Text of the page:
My clinic advisor never missed a chance to remind us: “if you didn’t write it down, it didn’t happen.” With a background in the med-legal world, he placed a high premium – and rightfully so – on the importance of documentation. We needed to document what was reported, what was observed, and what was done so that we not only had a record of it (for clinical and legal purposes), but more importantly to witness change over time.
We write to remember, to enshrine an experience in time. Just as the marks on a page are irreversible once made, experience is written in the body. If the body and mind cannot fully be present for and process an experience as it occurs in real-time, the energy of memory will be stored in the tissues and the structures of the body. Often, this leads to a pattern of tension in the body, which leads to stress physiology – the body (and mind) go into defense.
Just as a journal will reflect the evolution and complexity of a person over time, so too will their body. The vital element in the development of both is expression.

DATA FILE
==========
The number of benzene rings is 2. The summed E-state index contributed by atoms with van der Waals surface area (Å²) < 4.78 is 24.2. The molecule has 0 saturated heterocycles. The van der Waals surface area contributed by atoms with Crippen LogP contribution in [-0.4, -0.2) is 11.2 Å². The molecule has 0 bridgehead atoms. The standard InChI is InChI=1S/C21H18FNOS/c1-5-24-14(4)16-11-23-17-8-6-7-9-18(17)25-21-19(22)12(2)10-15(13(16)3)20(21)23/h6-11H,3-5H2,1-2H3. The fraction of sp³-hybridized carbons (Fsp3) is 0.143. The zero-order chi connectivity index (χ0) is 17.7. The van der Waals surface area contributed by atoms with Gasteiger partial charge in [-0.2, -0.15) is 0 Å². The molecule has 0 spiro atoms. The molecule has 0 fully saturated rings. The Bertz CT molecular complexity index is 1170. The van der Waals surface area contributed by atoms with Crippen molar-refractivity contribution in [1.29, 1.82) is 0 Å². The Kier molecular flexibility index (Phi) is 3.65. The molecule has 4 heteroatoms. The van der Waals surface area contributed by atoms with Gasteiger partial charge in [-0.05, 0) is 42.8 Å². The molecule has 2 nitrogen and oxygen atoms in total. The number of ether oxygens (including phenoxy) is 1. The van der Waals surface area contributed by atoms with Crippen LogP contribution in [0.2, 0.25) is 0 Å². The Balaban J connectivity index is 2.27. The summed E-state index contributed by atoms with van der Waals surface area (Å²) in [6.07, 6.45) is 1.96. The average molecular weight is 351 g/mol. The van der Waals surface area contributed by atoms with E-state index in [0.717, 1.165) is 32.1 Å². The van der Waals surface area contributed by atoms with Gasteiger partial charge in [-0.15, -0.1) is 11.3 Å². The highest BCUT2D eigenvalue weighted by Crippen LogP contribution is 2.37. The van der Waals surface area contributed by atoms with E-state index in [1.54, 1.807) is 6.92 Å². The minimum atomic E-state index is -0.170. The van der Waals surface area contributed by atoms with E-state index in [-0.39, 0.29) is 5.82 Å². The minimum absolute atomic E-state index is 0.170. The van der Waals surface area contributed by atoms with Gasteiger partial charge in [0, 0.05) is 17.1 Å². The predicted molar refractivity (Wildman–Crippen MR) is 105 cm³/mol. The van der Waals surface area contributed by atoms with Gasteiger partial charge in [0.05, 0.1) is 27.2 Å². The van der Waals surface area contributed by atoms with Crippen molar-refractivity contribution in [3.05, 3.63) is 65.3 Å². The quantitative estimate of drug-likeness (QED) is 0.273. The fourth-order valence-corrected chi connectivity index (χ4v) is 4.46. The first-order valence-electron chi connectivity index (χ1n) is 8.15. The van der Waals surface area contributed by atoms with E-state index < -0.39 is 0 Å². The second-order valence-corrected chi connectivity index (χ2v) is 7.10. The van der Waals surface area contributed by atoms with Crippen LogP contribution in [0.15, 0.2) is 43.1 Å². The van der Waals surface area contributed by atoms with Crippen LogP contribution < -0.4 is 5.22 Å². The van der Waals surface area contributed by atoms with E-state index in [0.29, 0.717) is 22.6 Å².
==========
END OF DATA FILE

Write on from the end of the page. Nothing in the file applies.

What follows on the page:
Have you ever had a thought or a problem – a to-do list, what you really wanted to say to that jerk, a schedule, what you wished you said to someone you cannot or will not see again – and tried to keep it in? In writing it down, you give it a chance to be expressed. It no longer has the same hold on you because you have allowed it to exist in a different medium.
I see chronic stress physiology and the patterns of tension held in the body as anchors to the past. When in this state, your mind fights to defend the sense of self of the person you were.
When the communication between the brain and the body is permitted to be expressed, those patterns of tension and the need to defend a sense of self you have outgrown will cease to inhibit who you are now.
I like to write because it helps me to keep a record of where I came from. It serves as a point of reference, a measure of success, and an instrument to acknowledge how the unpredictable, unexpected, and sometimes unwanted is ultimately shown to be exactly what was coming and what was needed.
Writing is a way to honor experience, create memory, and revisit a time and a version of us that in every way contributed to who we are today and what we will have the opportunity to write tomorrow.